Using Scrum effectively is more than just holding Sprint Planning, Daily Scrums, Sprint Reviews, and Sprint Retrospectives. As agile coaches are prone to say (and we agree), Scrum is a good start, but it’s not enough. Just doing the forms (“sure, we hold Sprint Planning events…”) isn’t going to make the difference.
If you really want to see a big difference in the amount of work that your team can do in a Sprint, there are a couple things you can do. In this blog post, we’re going to stuck with the workflow-based changes you will want to make and not get mired in the technical stuff you could also do. Why? Well, here’s the reality — if you focus on technical solutions to performance without addressing the fundamental workflow issues first, you’ll end up with a beautifully constructed product that will still take 10x more time and money than it needed to.
We’ll deal with the technical stuff later. Let’s get the fundamentals right first. Good news! There’s only three!
1. Avoid Technical Debt – Your team needs a DONEness definition that 1) they keep up to date and improve every chance they get and 2) they actually use! DONEness is not about being perfect – we’re human and teams will make mistakes. But a lot of those mistakes can be found before the Sprint ever ends if only we would pay attention while the work was being done.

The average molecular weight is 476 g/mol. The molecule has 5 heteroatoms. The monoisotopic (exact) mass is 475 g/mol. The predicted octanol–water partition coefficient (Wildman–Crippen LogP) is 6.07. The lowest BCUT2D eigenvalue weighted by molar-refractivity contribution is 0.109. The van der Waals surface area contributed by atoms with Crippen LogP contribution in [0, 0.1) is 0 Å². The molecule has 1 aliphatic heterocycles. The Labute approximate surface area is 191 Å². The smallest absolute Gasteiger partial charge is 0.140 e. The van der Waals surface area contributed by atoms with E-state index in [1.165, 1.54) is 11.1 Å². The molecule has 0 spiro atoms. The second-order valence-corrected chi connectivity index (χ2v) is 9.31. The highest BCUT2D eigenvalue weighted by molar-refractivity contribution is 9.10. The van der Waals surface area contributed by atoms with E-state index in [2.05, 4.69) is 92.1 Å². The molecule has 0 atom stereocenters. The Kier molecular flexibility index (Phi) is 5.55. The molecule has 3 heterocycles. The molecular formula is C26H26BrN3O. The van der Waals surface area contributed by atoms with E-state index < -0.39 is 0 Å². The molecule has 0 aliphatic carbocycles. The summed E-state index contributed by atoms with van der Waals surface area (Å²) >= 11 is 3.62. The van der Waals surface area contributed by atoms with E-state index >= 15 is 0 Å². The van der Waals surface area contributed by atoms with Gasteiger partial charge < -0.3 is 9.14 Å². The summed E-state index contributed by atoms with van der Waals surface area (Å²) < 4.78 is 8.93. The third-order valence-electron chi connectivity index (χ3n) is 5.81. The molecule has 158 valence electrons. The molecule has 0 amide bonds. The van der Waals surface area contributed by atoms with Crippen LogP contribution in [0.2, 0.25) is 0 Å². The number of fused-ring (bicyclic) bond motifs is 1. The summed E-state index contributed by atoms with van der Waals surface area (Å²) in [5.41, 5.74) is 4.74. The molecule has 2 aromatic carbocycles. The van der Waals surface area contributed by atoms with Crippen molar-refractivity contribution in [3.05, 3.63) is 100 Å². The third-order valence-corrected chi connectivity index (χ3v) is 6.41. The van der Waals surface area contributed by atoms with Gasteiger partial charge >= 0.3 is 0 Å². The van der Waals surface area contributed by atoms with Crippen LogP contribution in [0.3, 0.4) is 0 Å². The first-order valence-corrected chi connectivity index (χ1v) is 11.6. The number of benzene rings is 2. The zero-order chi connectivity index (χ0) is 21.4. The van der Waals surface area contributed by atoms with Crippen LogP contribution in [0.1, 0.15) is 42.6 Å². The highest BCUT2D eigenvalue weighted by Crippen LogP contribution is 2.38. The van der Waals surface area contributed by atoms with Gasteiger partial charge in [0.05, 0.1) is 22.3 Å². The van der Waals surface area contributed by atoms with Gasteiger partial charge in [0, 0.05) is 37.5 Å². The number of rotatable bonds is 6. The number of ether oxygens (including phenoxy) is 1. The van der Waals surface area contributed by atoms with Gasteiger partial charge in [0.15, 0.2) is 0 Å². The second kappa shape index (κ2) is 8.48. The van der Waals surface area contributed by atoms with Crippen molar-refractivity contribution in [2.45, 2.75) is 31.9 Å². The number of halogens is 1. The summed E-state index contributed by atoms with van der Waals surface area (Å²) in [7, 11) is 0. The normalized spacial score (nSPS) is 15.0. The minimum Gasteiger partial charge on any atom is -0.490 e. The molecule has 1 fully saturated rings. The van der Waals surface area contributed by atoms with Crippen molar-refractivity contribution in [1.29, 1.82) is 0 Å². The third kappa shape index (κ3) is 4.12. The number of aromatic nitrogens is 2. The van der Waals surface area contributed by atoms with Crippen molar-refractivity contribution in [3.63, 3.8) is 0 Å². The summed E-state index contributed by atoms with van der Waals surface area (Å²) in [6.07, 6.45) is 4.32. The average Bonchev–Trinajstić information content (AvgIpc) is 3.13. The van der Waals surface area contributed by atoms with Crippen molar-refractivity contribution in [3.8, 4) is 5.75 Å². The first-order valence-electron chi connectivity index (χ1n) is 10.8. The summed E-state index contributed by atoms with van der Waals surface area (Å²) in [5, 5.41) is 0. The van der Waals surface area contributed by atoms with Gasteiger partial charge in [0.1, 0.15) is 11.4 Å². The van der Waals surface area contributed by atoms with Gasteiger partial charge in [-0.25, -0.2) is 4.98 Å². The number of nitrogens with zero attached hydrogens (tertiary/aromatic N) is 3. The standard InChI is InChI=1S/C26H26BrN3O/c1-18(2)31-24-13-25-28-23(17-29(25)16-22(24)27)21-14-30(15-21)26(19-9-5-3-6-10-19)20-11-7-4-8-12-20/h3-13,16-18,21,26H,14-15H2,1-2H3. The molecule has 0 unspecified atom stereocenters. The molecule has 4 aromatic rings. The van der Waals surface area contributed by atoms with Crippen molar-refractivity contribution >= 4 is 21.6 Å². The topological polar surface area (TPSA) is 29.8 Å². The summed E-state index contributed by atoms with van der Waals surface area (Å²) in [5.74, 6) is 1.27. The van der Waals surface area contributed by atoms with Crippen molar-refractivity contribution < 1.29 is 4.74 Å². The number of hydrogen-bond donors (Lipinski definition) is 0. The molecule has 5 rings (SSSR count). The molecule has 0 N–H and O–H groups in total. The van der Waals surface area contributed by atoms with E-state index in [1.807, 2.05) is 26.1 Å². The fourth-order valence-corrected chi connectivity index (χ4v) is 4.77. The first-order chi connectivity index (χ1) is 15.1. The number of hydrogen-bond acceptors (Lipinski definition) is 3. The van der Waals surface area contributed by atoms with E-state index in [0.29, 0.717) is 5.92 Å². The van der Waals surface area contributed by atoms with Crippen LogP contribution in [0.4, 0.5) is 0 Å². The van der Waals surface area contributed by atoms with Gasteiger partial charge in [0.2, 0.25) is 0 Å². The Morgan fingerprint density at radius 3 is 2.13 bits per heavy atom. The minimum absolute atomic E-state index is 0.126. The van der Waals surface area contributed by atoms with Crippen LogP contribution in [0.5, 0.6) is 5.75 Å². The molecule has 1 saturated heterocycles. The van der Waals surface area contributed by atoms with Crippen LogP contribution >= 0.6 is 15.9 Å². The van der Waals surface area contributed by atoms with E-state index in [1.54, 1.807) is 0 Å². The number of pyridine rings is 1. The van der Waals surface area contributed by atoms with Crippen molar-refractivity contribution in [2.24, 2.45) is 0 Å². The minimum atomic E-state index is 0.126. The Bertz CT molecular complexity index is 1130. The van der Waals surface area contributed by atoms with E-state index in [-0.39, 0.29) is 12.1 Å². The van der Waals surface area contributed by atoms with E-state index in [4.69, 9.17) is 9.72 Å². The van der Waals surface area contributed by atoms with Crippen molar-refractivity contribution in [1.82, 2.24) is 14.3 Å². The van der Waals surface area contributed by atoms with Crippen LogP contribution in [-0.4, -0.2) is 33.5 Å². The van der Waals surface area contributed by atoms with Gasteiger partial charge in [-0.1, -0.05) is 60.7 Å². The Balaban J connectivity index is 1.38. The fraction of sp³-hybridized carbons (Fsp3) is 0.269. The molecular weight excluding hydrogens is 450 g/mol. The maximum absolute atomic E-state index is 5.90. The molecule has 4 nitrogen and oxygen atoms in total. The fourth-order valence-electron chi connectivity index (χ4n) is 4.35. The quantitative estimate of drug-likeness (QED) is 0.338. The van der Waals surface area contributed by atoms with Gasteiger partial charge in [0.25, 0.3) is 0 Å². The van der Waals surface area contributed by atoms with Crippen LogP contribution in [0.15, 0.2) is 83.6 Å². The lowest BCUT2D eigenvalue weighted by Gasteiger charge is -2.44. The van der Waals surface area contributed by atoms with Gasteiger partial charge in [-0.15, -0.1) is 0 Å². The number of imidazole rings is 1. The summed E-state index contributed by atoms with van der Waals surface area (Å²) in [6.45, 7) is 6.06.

2. Work Only on Small Backlog Items – The bigger the product backlog item, the greater the complexity, the greater the risk, the greater the cost. Unfortunately, building a software product is not the same as building, for example, a car. Building two cars will, by and large, cost you twice as much as building one car. Building a product backlog item that seems to be twice as complex will likely cost you 5-10x what the simpler item cost. It’s not a linear progression, it’s closer to an exponential progression. So, to reduce errors, work only on small backlog items.
3. Work Only on One or Two Backlog Items at a Time – In other words, keep your work in process low. The more backlog items your team has in progress at the same time, the more chance that team members will be interrupted to help other team members, causing context switching and loss of productivity. Doing more at the same time doesn’t get more done — it gets less done.
So, that’s the plan. If you REALLY want to be Agile, you’ve got to make some changes to how your teams do work. Just calling it a Sprint doesn’t make things better. Get a good DONEness definition in place and don’t compromise it. Work only on small backlog items and, even then, only on one or two at a time to reduce unnecessary overhead. Give it a shot!
If you have difficulties with these concepts or just have some questions, please feel free to contact us!